In one of her most terrifying moments, activist and film-maker Deeyah Khan was told that she would end up with a bullet in her head.
At the time, Khan, a Muslim woman of Pakistani and Afghan origin who was brought up in Norway, was visiting a far-right training encampment in America, where hundreds of men were sat drinking, with military-grade weapons by their side.
As Khan filmed members of the group, some of them followed her around, threatening to kill her if she made one wrong move.
“In my mind I was just thinking if anything happens right now, which it probably will, they could just bury me right here and nobody would ever know,” says Khan.
It was an extraordinary risk to take for someone so likely to be distrusted and disliked by the neo-Nazis, but Deeyah Khan was on a quest for the truth. Why do some men hate so much?
The origins of hate
Khan is the director of two Netflix documentaries which explore that very question.
The first, Jihad, A Story of Others, met some of the leading figures in the British jihadi movement. The second, White Right: Meeting the Enemy, brings her to America to meet the white supremacist movement.
When we first see Ken Parker, a member of the National Socialist Movement, the biggest white supremacist organisation in the United States, he is filling hundreds of plastic bags with anti-semitic flyers.
His bare torso reveals a swastika tattoo on the right of his chest and a Klan tattoo on the left. He is planning to distribute the messages in a Jewish neighbourhood by throwing them out of a car window. Khan goes with him.
“Does it matter to you that I think what you are doing is wrong?” she asks.
“No”, says Ken. But as Khan’s questions continue, he becomes increasingly agitated and anxious. Admitting that he knows this will hurt people’s feelings, he says that he is “not responsible” for others’ feelings, that they are “thin-skinned” and that “it’s just a piece of paper”.
Khan ends up spending a great deal of time with Ken, and others like him.
The men are confronted – through Khan’s gentle, probing questions – with the consequences of their actions, as she seeks to unpick their motivations. She spends time in their homes, goes out with them on rallies and car journeys, and listens to their backstories. Time and time again she hears the same story, one of abandonment, of not fitting in, a sense of hopelessness, shame and humiliation, of longing to belong.
And she hears how when the men joined their hate group the story changed to one of feeling like a hero, having a sense of purpose, a feeling of belonging.
Former neo-Nazi Frank Meeink grew up in an impoverished family in Philadelphia.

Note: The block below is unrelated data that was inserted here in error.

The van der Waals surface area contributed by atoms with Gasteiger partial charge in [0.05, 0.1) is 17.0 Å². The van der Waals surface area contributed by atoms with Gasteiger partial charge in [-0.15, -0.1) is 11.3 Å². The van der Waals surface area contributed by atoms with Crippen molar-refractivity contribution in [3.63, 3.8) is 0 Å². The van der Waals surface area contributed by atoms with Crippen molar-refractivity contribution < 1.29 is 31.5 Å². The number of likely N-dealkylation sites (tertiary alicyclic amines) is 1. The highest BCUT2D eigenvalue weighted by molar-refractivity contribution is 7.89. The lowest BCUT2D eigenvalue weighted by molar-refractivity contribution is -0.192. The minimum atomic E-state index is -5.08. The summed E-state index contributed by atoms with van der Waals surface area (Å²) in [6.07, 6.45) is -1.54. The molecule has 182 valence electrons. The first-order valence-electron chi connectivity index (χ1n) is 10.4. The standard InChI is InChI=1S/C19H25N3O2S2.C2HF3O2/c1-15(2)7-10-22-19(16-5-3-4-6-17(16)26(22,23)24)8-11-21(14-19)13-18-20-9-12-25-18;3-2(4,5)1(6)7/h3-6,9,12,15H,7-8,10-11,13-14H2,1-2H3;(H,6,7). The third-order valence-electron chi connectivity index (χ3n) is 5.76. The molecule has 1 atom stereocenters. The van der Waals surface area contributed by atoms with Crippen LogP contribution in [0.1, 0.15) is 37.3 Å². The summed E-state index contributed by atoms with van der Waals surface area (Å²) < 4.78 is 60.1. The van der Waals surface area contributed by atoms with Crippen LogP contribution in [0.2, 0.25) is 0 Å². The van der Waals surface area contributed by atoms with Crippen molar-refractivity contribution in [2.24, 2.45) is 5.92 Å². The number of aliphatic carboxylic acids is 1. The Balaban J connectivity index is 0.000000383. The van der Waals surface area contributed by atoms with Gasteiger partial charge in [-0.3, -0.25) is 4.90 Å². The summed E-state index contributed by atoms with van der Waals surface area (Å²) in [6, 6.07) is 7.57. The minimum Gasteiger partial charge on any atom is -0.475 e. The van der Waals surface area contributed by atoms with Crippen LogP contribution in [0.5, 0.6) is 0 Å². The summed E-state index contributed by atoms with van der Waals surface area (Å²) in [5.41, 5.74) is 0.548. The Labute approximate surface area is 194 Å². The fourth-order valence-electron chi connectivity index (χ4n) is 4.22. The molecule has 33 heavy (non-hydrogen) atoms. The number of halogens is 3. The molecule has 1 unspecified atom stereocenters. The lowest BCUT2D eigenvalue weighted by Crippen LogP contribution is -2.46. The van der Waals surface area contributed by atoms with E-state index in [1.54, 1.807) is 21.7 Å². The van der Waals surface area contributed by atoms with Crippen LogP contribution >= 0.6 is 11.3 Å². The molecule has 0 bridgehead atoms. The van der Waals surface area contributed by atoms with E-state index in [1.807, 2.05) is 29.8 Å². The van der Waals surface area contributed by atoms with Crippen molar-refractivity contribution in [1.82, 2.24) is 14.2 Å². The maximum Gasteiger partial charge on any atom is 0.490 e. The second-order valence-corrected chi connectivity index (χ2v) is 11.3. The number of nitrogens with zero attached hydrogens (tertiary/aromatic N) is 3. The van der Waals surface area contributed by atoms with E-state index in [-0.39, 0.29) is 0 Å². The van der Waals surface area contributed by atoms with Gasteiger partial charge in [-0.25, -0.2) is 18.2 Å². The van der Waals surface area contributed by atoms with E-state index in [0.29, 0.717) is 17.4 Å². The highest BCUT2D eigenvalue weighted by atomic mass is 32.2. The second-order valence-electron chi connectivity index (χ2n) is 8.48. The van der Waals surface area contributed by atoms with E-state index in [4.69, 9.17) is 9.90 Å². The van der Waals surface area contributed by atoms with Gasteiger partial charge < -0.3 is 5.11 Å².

“Every day I would walk home more dejected and felt more like a loser, and I had to go home and face my stepfather who was either going to tell me what a loser I was or beat the s*** out of me,” says Meeink.
More or less left to his own devices in his early teens, Meeink started hanging out with a far-right group. One night an altercation took place, and it cemented his place in the movement.
“He had fear in his face for us, and I loved that,” recounts Meeink. “I was a broken human being. I feared my parents, I feared my step-parents, I feared my school, I feared if I was going to have enough food to eat today, and now someone fears me.”
It was the camaraderie, the numbers, the safety, that drew him further into the group, and into a world of extreme violence. “They told me that God chose me to be one of the angels that ruined Sodom and Gomorrah. That was powerful,” he says.
It’s the same story that permeates Khan’s previous film, Jihad, A Story of Others, for which she spent two years talking to Islamic extremists, convicted terrorists and former jihadi.
“I was really struck by how there were so many similarities between the experiences and the type of people that I met both within the white supremacist movement, but also within the jihad movement as well,” says Khan. “It's almost as if it's the same guy, and it's almost as if some of the deeper reasons are either the same or incredibly similar.
“They’re rejected for various reasons in other aspects of their lives,” she explains. “So whether it’s feeling rejected by women, or by the job market, by society at large, feeling as if you don’t quite measure up, that you’re not good enough, feeling shame, feeling humiliated, feeling emasculated.”
A lack of human connection is a huge driver of the people in both movements, says Khan, and the hate groups and religious extremists deliberately set out to woo members by filling the gap.
“These movements satisfy the basic human needs that we all have, and obviously for very cynical reasons, because they’re wanting to build the sense of loyalty, the sense of brotherhood and camaraderie with these men, so that they can be directed towards whatever political aims the various movements have,” she says.
Ironically, while these are hate groups, Khan says their actions are driven by love – a love for the fellow members of the group that have given them a sense of family, a love for the leaders of the group that have given them a sense of purpose.
A common cause
Some of the members of both groups also feel left behind economically and politically.
For instance, many of the far-right believers Khan meets compare their struggle to that of the civil rights movement of the 1960s. While she finds this shocking, she also recognizes that many truly believe they are fighting for their place in society. Although some of their grievances stem from a loss of status, many are based on a lack of access to basic services such as education and healthcare.
“I would say that a lot of the issues that many of these guys are talking about, if you put aside the race thing, there is truth in it. Without any doubt there is an underclass in America that is absolutely struggling, that is white, or that is also white, I should say. To ignore that fact is another trap where we’re going to continue losing people like this.”